- US Secretary of State in Moscow
- John Kerry to meet counterpart Sergey Lavrov and President Putin
- Syria on the agenda, primarily the role of President Assad.
- Stability in eastern Ukraine also likely to feature
The US Secretary of State is meeting with the Russian Foreign Minister in Moscow on Tuesday morning.
This is an opportunity for John Kerry and Sergey Lavrov to mend their differences over Syria.
It comes ahead of international talks pencilled in for later this week, although no one is sure they will go ahead.
Who is involved?
The US Secretary of State John Kerry is in Moscow for high-level talks with his Russian counterpart aimed to mend any differences in the approach to the political process aimed at ending the conflict in Syria.
He is having discussions with Russian Foreign Minister Sergey Lavrov. He is also scheduled to meet Russian President Vladimir Putin.
Follow John Kerry’s recent diplomatic travels here
Find out more about US Secretary of State John Kerry here
Find out more about Russian Foreign Minister Sergey Lavrov here
What are they going to talk about?
The conflict in Syria generally and the role of the country’s President Bashar al-Assad specifically.
Moscow and Washington do not agree on what, if any, role President Assad should play in the process to resolve the conflict in his country.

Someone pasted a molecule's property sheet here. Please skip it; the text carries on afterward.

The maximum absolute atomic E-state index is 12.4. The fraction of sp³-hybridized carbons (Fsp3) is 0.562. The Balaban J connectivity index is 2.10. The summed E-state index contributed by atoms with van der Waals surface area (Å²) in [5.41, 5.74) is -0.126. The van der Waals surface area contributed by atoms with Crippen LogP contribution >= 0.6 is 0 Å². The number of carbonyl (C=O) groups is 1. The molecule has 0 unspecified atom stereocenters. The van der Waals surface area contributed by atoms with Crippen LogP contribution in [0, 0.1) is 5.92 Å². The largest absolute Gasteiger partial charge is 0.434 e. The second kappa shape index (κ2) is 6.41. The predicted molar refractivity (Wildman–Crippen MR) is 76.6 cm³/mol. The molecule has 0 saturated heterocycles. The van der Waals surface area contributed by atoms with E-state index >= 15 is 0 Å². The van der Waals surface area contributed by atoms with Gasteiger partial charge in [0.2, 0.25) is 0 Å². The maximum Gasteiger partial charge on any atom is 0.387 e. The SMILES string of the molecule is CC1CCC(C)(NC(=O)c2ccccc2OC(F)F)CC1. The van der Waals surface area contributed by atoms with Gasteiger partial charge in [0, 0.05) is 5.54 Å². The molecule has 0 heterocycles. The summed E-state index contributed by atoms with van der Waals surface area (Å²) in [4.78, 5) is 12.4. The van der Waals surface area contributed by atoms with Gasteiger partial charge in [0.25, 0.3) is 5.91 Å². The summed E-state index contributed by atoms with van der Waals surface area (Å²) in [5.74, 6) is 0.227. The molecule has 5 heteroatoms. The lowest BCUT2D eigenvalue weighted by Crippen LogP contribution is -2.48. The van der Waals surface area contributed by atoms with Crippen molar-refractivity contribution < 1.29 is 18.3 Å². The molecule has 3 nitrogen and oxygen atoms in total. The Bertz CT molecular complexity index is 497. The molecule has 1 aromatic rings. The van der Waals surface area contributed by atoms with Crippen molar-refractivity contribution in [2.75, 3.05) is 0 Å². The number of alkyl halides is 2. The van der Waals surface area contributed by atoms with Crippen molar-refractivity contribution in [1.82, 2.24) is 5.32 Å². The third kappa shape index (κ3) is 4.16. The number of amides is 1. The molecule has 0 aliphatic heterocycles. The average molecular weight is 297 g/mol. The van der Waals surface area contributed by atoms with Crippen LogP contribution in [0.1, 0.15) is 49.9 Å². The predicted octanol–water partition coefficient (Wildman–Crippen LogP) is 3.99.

Washington insists he must stand down.
Russia says only the Syrian people themselves can decide this. Regime change must not be the goal of any international action.
Plans are afoot for more international talks later this week about the situation in Syria.
It is not clear yet whether the meeting will take place.
Moscow has said certain “preconditions” will have to be met beforehand. The US State Department has denied this.
Negotiations between the Syrian government and the opposition have been tentatively scheduled for January next year.
Is anything else on the table?
Mr Kerry may use the opportunity to bring up continuing efforts to restore and maintain stability in conflict-torn eastern Ukraine.
Claim and counter-claim in Syria?
Moscow says it is targeting known positions of ISIL fighters with air strikes.
A US-led coaltion, meanwhile, has been targeting ISIL fighters since September 2014.
Washington has accused Moscow of bombing moderate rebels in support of its ally, President Assad. Moscow has denied this.
Washington does not consult Damascus about its military action in Syria.